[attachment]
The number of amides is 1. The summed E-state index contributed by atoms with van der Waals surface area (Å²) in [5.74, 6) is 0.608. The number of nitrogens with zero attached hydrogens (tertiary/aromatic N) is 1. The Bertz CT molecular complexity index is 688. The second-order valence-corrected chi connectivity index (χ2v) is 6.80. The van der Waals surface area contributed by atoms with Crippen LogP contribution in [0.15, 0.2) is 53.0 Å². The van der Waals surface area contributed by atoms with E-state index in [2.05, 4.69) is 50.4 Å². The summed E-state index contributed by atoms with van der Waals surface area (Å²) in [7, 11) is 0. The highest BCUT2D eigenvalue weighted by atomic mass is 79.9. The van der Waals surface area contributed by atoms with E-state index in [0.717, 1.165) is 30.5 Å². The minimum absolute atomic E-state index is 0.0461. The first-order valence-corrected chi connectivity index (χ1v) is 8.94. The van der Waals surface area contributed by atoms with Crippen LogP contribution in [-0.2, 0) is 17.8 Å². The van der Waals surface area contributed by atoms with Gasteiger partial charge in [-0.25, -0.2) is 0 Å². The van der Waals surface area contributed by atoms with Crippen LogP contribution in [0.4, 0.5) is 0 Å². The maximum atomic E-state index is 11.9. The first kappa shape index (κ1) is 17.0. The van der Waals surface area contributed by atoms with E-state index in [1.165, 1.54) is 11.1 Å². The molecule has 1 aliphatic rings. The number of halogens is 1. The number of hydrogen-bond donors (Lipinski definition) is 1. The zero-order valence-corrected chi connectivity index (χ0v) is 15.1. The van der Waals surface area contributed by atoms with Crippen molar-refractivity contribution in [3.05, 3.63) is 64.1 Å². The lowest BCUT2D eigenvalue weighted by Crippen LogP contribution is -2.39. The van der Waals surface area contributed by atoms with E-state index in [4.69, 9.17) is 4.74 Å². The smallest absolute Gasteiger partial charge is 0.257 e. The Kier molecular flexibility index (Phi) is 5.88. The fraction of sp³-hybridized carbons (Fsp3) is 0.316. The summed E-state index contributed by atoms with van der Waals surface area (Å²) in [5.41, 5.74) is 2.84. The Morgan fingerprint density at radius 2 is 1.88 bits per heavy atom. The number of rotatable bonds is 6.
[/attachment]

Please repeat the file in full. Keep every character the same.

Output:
The number of amides is 1. The summed E-state index contributed by atoms with van der Waals surface area (Å²) in [5.74, 6) is 0.608. The number of nitrogens with zero attached hydrogens (tertiary/aromatic N) is 1. The Bertz CT molecular complexity index is 688. The second-order valence-corrected chi connectivity index (χ2v) is 6.80. The van der Waals surface area contributed by atoms with Crippen LogP contribution in [0.15, 0.2) is 53.0 Å². The van der Waals surface area contributed by atoms with E-state index in [2.05, 4.69) is 50.4 Å². The summed E-state index contributed by atoms with van der Waals surface area (Å²) in [7, 11) is 0. The highest BCUT2D eigenvalue weighted by atomic mass is 79.9. The van der Waals surface area contributed by atoms with E-state index in [0.717, 1.165) is 30.5 Å². The minimum absolute atomic E-state index is 0.0461. The first-order valence-corrected chi connectivity index (χ1v) is 8.94. The van der Waals surface area contributed by atoms with Crippen LogP contribution in [-0.2, 0) is 17.8 Å². The van der Waals surface area contributed by atoms with Gasteiger partial charge in [-0.25, -0.2) is 0 Å². The van der Waals surface area contributed by atoms with Crippen LogP contribution in [0.4, 0.5) is 0 Å². The maximum atomic E-state index is 11.9. The first kappa shape index (κ1) is 17.0. The van der Waals surface area contributed by atoms with E-state index in [1.165, 1.54) is 11.1 Å². The molecule has 1 aliphatic rings. The number of halogens is 1. The number of hydrogen-bond donors (Lipinski definition) is 1. The zero-order valence-corrected chi connectivity index (χ0v) is 15.1. The van der Waals surface area contributed by atoms with Crippen molar-refractivity contribution in [3.05, 3.63) is 64.1 Å². The lowest BCUT2D eigenvalue weighted by Crippen LogP contribution is -2.39. The van der Waals surface area contributed by atoms with E-state index in [4.69, 9.17) is 4.74 Å². The smallest absolute Gasteiger partial charge is 0.257 e. The Kier molecular flexibility index (Phi) is 5.88. The fraction of sp³-hybridized carbons (Fsp3) is 0.316. The summed E-state index contributed by atoms with van der Waals surface area (Å²) in [5.41, 5.74) is 2.84. The Morgan fingerprint density at radius 2 is 1.88 bits per heavy atom. The number of rotatable bonds is 6.